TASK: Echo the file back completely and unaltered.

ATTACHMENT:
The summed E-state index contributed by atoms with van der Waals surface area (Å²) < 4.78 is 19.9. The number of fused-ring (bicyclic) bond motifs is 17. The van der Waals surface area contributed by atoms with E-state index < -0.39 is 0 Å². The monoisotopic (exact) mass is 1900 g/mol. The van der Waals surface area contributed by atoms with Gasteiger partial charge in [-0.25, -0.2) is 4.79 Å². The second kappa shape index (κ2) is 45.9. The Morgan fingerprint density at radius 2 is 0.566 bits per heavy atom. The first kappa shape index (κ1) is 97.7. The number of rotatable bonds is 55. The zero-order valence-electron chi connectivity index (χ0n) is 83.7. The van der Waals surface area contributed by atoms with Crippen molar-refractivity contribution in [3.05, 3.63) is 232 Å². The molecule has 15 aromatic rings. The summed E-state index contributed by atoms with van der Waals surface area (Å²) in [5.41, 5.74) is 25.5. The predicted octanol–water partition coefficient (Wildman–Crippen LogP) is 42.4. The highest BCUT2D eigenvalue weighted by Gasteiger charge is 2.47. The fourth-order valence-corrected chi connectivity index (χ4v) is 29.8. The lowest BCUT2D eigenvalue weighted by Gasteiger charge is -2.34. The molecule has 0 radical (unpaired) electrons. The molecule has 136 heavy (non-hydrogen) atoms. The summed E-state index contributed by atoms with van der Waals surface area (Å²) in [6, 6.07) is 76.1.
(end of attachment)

The summed E-state index contributed by atoms with van der Waals surface area (Å²) < 4.78 is 19.9. The number of fused-ring (bicyclic) bond motifs is 17. The van der Waals surface area contributed by atoms with E-state index < -0.39 is 0 Å². The monoisotopic (exact) mass is 1900 g/mol. The van der Waals surface area contributed by atoms with Gasteiger partial charge in [-0.25, -0.2) is 4.79 Å². The second kappa shape index (κ2) is 45.9. The Morgan fingerprint density at radius 2 is 0.566 bits per heavy atom. The first kappa shape index (κ1) is 97.7. The number of rotatable bonds is 55. The zero-order valence-electron chi connectivity index (χ0n) is 83.7. The van der Waals surface area contributed by atoms with Crippen molar-refractivity contribution in [3.05, 3.63) is 232 Å². The molecule has 15 aromatic rings. The summed E-state index contributed by atoms with van der Waals surface area (Å²) in [5.41, 5.74) is 25.5. The predicted octanol–water partition coefficient (Wildman–Crippen LogP) is 42.4. The highest BCUT2D eigenvalue weighted by Gasteiger charge is 2.47. The fourth-order valence-corrected chi connectivity index (χ4v) is 29.8. The lowest BCUT2D eigenvalue weighted by Gasteiger charge is -2.34. The molecule has 0 radical (unpaired) electrons. The molecule has 136 heavy (non-hydrogen) atoms. The summed E-state index contributed by atoms with van der Waals surface area (Å²) in [6, 6.07) is 76.1.